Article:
Does climate change affect the chronobiological trends in the occurrence of acute coronary syndrome?
 
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1
Department of Invasive Cardiology, Medical University of Bialystok, Poland
2
Department of Clinical Medicine, Medical University of Bialystok, Poland
CORRESPONDING AUTHOR
Łukasz Kuźma   

Department of Invasive Cardiology, Medical University of Bialystok, Poland, Poland
Submission date: 2020-03-08
Final revision date: 2020-05-31
Acceptance date: 2020-06-15
Online publication date: 2021-04-10
 
 
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ABSTRACT
Introduction:
Acute coronary syndromes (ACS) are the leading cause of death all over the world. In the last years, the chronobiology of their occurrence has been changing.

Material and methods:
Medical records of 10,529 patients hospitalized for ACS in the Medical University of Bialystok, in 2008–2017, were examined. Weather conditions data for Bialystok County were obtained from the Institute of Meteorology.

Results:
: The highest seasonal mean for ACS was recorded in spring (OR = 1.08, 95% CI: 1.00–1.18, p = 0.049) and it was the season with the largest temperature changes from day to day (∆ temp. = 11.01). On the other hand, every 10ºC change in temperature was associated with increased admission due to ACS by 13% (RR = 1.13, 95% CI: 1.040–1.300, p = 0.008) and 12% in patients over 70 (RR = 1.118, 95% CI: 1.001–1.249, p = 0.048, lag 1). Analysis of weekly changes showed that the highest frequency of ACS occurred on Thursday (OR = 1.16, 95% CI: 1.05–1.28, p = 0.003), while in the STEMI subgroup it was Monday (n = 592, mean = 0.94, SD = 1.04, OR = 1.20, 95% CI: 1.07–1.36, p = 0.003). Sunday was associated with decreased admissions due to all types of ACS (OR = 0.70, 95% CI: 0.63–0.77, p < 0.001).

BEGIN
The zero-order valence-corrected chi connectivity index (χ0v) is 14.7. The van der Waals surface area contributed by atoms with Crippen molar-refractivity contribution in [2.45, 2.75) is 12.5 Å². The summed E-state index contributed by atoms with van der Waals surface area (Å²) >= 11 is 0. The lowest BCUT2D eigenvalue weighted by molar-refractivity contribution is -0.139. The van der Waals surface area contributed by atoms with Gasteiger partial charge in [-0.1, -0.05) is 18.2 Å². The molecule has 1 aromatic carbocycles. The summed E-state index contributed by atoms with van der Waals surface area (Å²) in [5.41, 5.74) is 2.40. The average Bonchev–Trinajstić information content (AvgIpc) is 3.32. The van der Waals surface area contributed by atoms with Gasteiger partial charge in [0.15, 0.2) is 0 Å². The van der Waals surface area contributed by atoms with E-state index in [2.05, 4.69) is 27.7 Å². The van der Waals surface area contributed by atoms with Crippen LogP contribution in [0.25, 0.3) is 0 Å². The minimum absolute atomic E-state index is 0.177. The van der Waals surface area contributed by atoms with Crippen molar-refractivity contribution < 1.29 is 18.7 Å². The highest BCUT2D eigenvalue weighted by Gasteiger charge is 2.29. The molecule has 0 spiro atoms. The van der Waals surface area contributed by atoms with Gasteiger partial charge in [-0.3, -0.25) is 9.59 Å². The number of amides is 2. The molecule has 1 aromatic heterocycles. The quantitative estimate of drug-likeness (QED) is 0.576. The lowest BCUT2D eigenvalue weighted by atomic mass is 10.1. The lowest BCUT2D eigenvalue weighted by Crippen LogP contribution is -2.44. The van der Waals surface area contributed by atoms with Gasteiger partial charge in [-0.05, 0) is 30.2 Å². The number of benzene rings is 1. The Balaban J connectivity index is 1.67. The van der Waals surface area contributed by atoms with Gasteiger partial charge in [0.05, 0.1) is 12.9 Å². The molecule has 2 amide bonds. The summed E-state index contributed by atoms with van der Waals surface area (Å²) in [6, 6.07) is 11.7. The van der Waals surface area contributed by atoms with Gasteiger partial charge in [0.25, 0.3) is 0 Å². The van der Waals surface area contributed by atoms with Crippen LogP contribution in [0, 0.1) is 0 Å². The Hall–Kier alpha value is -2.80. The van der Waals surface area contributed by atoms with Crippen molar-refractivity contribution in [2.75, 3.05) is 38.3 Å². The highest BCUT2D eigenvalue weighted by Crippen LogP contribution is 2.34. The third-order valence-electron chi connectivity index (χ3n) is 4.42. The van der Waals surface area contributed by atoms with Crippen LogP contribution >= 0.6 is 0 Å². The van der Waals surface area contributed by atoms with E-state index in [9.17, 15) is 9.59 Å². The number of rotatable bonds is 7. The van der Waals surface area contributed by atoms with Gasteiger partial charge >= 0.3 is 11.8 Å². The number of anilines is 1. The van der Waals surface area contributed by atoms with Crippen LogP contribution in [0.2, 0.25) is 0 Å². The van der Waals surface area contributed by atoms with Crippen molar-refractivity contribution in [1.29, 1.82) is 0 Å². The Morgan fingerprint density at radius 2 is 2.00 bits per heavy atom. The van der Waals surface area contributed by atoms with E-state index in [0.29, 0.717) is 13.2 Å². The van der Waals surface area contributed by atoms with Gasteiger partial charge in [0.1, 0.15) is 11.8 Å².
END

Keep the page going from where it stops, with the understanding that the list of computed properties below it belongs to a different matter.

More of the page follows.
Conclusions:
Weather conditions have an impact on ACS frequency and the elderly are more susceptible. We observed a shift in the seasonal peak of ACS occurrence from winter to spring which may be related to temperature fluctuations associated with climate change in this season. The lowest frequency of ACS took place on weekends.

eISSN:1896-9151
ISSN:1734-1922